In 1956, an airplane crash left the remains of 172 passengers scattered among the majestic cliffs of the Grand Canyon—including an arm attached to a briefcase containing a fortune in gems. Half a century later, one of the missing diamonds has reappeared . . . and the wolves are on the scent.
Former Navajo Tribal Police Lieutenant Joe Leaphorn is coming out of retirement to help exonerate a slow, simple kid accused of robbing a trading post. Billy Tuve claims he received the diamond he tried to pawn from a mysterious old man in the canyon, and his story has attracted the dangerous attention of strangers to the Navajo lands—one more interested in a severed limb than in the fortune it was handcuffed to; another willing to murder to keep lost secrets hidden. But nature herself may prove the deadliest adversary, as Leaphorn and Sergeant Jim Chee follow a puzzle—and a killer—down into the dark realm of Skeleton Man.
Joe Leaphorn, former Navajo tribal police lieutenant, is not a happy retiree. So when his successor asks him to look into how a young Hopi named Billy Tuve came by a valuable diamond the boy tried to pawn for a fraction of its worth, Joe finds himself involved in a five decade old mystery. It dates back to a plane crash in the Grand Canyon, one that took the life of a man whose putative daughter also has an interest in the diamond; it could lead her to her father's remains, from which she hopes to extract enough DNA to establish her birthright. For good measure, Hillerman adds a couple of villains determined to beat her to the site of the crash, a cache of other diamonds long since given up for lost in the Canyon's watery depths, and a Hopi ritual that's kept the site secret for years. It's a good yarn, well but twice told; Hillerman sets it up in a chronologically confusing opening chapter, in which Joe spins the story for a couple of former law-enforcement colleagues--not just to entertain or enlighten them but to demonstrate what he calls his "Navajo belief in universal connections. The cause leads to inevitable effect. The entire cosmos being an infinitely complicated machine all working together."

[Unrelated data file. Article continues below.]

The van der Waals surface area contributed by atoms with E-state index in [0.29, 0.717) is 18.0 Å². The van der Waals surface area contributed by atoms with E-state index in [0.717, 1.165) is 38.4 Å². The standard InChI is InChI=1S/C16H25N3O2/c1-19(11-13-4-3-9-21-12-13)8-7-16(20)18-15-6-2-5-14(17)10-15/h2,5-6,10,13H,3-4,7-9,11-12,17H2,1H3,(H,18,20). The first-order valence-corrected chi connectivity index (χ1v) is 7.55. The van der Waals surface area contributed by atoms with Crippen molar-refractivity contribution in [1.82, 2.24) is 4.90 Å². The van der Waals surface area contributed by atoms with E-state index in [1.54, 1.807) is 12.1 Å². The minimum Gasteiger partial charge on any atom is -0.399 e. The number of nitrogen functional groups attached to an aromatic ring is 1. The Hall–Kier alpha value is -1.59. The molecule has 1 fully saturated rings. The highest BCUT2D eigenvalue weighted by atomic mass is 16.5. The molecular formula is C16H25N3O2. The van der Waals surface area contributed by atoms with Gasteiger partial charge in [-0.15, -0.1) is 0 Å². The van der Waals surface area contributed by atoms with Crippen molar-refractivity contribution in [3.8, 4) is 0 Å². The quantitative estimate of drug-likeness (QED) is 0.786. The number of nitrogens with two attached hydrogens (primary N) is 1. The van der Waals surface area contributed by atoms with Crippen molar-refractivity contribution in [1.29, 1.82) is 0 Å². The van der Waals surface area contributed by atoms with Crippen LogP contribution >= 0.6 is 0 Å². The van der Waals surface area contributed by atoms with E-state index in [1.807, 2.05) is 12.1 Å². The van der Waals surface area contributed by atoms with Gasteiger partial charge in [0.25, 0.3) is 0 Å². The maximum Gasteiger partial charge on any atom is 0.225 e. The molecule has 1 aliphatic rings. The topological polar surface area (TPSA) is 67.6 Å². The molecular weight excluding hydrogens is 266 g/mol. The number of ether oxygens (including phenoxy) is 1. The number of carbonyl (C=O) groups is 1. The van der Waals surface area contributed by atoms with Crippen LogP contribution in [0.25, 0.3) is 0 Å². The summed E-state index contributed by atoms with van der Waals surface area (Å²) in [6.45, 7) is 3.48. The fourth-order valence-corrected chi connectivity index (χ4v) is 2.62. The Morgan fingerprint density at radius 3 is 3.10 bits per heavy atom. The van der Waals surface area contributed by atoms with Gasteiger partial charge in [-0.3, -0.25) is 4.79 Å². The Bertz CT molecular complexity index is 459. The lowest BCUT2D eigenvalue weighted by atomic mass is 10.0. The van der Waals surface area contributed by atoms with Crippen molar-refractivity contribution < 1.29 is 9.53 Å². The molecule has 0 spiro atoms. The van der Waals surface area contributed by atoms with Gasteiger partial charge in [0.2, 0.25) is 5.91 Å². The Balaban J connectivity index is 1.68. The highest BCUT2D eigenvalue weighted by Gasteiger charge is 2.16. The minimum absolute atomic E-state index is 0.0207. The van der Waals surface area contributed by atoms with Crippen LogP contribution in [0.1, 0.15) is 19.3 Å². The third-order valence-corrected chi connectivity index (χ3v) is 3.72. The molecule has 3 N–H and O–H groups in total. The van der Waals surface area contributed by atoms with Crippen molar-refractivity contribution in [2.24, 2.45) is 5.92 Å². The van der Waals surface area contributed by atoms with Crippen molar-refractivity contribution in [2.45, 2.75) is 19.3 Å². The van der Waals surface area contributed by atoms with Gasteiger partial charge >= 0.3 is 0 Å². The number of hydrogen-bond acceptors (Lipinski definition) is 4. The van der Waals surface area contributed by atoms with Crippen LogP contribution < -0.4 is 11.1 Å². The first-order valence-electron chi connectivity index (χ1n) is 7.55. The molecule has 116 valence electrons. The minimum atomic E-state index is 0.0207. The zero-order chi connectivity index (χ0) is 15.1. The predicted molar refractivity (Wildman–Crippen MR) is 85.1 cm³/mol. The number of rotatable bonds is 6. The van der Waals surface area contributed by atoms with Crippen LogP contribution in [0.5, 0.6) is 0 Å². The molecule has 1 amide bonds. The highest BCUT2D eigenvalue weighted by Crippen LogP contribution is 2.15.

Hillerman is a name-brand writer with a huge and well deserved following. His evocation of the landscape of the Southwest is as compelling as it ever was, and many familiar characters from the other 18 novels in this prize-winning series appear here, notably Sergeant Jim Chee and border patrol officer Bernie Manuelito, the woman Chee hopes to marry. Joe Leaphorn remains his most fully-realized protagonist; his perspective on life, destiny, and the sometimes uneasy truce between Native Americans and whites gives this series a unique place in the genre. But as evidenced by his latest, Hillerman's hero needs more than a retired duffer's memories to keep him vital and alive, even for his most dedicated fans. --Jane Adams